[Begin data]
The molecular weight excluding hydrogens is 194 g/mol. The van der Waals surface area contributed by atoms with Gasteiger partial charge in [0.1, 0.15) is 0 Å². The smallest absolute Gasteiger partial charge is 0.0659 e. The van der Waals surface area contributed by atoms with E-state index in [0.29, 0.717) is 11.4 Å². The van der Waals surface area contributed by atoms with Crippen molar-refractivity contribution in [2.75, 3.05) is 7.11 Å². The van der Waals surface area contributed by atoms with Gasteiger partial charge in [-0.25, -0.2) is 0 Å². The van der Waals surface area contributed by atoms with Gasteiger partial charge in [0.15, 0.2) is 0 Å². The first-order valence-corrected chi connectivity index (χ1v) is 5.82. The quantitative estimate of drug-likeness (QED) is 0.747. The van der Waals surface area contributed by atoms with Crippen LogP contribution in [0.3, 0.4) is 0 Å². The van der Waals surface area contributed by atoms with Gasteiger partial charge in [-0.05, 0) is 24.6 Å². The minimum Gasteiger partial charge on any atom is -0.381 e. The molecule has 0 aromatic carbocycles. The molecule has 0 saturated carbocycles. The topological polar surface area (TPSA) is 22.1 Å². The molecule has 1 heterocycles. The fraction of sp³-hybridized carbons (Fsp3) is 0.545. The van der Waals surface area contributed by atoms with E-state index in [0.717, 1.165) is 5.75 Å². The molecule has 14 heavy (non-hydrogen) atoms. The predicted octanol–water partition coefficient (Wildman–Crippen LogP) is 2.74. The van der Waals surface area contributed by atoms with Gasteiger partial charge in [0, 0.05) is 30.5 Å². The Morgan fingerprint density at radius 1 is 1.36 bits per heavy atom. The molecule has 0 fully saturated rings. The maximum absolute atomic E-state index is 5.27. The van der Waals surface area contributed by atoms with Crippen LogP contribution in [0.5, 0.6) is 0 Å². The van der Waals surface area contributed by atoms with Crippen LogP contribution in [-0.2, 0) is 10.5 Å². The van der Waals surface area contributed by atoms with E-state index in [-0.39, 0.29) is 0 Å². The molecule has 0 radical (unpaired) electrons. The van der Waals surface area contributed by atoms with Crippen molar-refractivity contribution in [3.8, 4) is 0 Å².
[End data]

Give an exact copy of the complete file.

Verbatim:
The molecular weight excluding hydrogens is 194 g/mol. The van der Waals surface area contributed by atoms with Gasteiger partial charge in [0.1, 0.15) is 0 Å². The smallest absolute Gasteiger partial charge is 0.0659 e. The van der Waals surface area contributed by atoms with E-state index in [0.29, 0.717) is 11.4 Å². The van der Waals surface area contributed by atoms with Crippen molar-refractivity contribution in [2.75, 3.05) is 7.11 Å². The van der Waals surface area contributed by atoms with Gasteiger partial charge in [-0.25, -0.2) is 0 Å². The van der Waals surface area contributed by atoms with Gasteiger partial charge in [0.15, 0.2) is 0 Å². The first-order valence-corrected chi connectivity index (χ1v) is 5.82. The quantitative estimate of drug-likeness (QED) is 0.747. The van der Waals surface area contributed by atoms with Crippen LogP contribution in [0.3, 0.4) is 0 Å². The van der Waals surface area contributed by atoms with Gasteiger partial charge in [-0.05, 0) is 24.6 Å². The minimum Gasteiger partial charge on any atom is -0.381 e. The molecule has 0 aromatic carbocycles. The molecule has 0 saturated carbocycles. The topological polar surface area (TPSA) is 22.1 Å². The molecule has 1 heterocycles. The fraction of sp³-hybridized carbons (Fsp3) is 0.545. The van der Waals surface area contributed by atoms with E-state index in [0.717, 1.165) is 5.75 Å². The molecule has 14 heavy (non-hydrogen) atoms. The predicted octanol–water partition coefficient (Wildman–Crippen LogP) is 2.74. The van der Waals surface area contributed by atoms with Gasteiger partial charge in [0, 0.05) is 30.5 Å². The Morgan fingerprint density at radius 1 is 1.36 bits per heavy atom. The molecule has 0 fully saturated rings. The maximum absolute atomic E-state index is 5.27. The van der Waals surface area contributed by atoms with Crippen LogP contribution in [0.5, 0.6) is 0 Å². The van der Waals surface area contributed by atoms with Crippen LogP contribution in [-0.2, 0) is 10.5 Å². The van der Waals surface area contributed by atoms with E-state index in [-0.39, 0.29) is 0 Å². The molecule has 0 radical (unpaired) electrons. The van der Waals surface area contributed by atoms with Crippen molar-refractivity contribution in [3.8, 4) is 0 Å².